Developed by Sebit in conjunction with Bitter and other ASU educators, Adaptive Curriculum is intended to make often-difficult math and science concepts easier to teach and more enjoyable to learn. Math and science "activity objects," as they are called, are designed to teach concepts by having students consider a real-life problem, make a plan to solve the problem, carry out the plan and check results, and draw a conclusion.
"When kids are more in charge of their own learning, the information is retained a lot longer and you’re using higher-level thinking skills, engaging the learners, and letting them take more responsibility for their own learning. The teacher’s role has changed, from one of having all the knowledge to encouraging kids to learn and get that information on their own," Walkington says.
For example, one activity object on mutualism has students watch a bird eating decaying food from the mouth of a crocodile. The students must form a hypothesis: If the bird didn’t perform that function, what would happen? Would the bird be OK, but the crocodile would suffer? Would the crocodile be OK, but the bird would suffer? Would they both suffer? The students look at a simulation of what would happen, then go back to their hypothesis to see if they were right.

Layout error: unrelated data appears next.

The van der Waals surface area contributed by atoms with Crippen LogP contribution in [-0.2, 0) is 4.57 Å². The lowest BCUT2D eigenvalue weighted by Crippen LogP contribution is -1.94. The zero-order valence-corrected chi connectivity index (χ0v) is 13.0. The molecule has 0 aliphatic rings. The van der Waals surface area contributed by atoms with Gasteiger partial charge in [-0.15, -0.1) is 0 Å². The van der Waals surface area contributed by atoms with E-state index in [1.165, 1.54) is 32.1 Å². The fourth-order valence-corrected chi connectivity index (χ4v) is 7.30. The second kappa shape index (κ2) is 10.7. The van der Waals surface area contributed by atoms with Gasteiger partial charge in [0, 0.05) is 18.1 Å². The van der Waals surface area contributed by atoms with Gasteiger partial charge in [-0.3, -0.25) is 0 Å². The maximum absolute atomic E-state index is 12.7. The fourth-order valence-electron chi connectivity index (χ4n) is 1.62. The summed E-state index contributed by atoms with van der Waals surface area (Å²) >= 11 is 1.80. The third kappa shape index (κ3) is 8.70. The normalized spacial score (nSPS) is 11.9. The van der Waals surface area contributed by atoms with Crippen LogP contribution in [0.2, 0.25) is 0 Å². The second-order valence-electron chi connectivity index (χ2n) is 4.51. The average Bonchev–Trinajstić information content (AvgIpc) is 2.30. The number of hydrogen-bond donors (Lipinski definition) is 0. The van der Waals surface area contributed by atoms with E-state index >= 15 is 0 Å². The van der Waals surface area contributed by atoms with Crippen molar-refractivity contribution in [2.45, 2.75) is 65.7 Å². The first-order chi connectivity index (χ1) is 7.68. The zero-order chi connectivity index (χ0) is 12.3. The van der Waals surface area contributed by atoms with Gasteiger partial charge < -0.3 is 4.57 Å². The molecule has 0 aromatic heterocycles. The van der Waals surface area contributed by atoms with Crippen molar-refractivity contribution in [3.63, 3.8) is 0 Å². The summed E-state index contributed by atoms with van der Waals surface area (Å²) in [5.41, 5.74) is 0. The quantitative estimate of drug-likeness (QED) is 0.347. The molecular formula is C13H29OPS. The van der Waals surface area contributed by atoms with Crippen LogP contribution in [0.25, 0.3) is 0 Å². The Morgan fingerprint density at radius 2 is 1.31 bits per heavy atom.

Another activity object has students conduct virtual experiments on photosynthesis, while a third activity object looks at how planets orbit each other and allows students to take one planet and orbit it around another.
"They have to understand something about gravity and how it works, the trajectory of the object in order to maximize the orbit, the speed and mass of the object. In the experiment, they can manipulate all of this to see if they can get an orbit," Walkington explains. "If the variables aren’t correct, they see what happens–[such as] one planet crashing into the other."
The product is mapped to state standards for grades 5-8. However, it’s a useful product for younger, gifted students as well, Walkington says. There are currently 99 activity objects in math and 115 in science. The activity objects can be used as part of a larger project, but they can also stand alone: Most of them run 40 minutes long–the average length of a class.
Adaptive Curriculum gets the less-interested students motivated, says Bitter, who adds: "If you have a student [who is] deficient in mathematics, teachers can bring him up to a level to work with. They can assign an object to him, leave him on his own with the concept he’s not understanding, and get him adapted to the mainstream."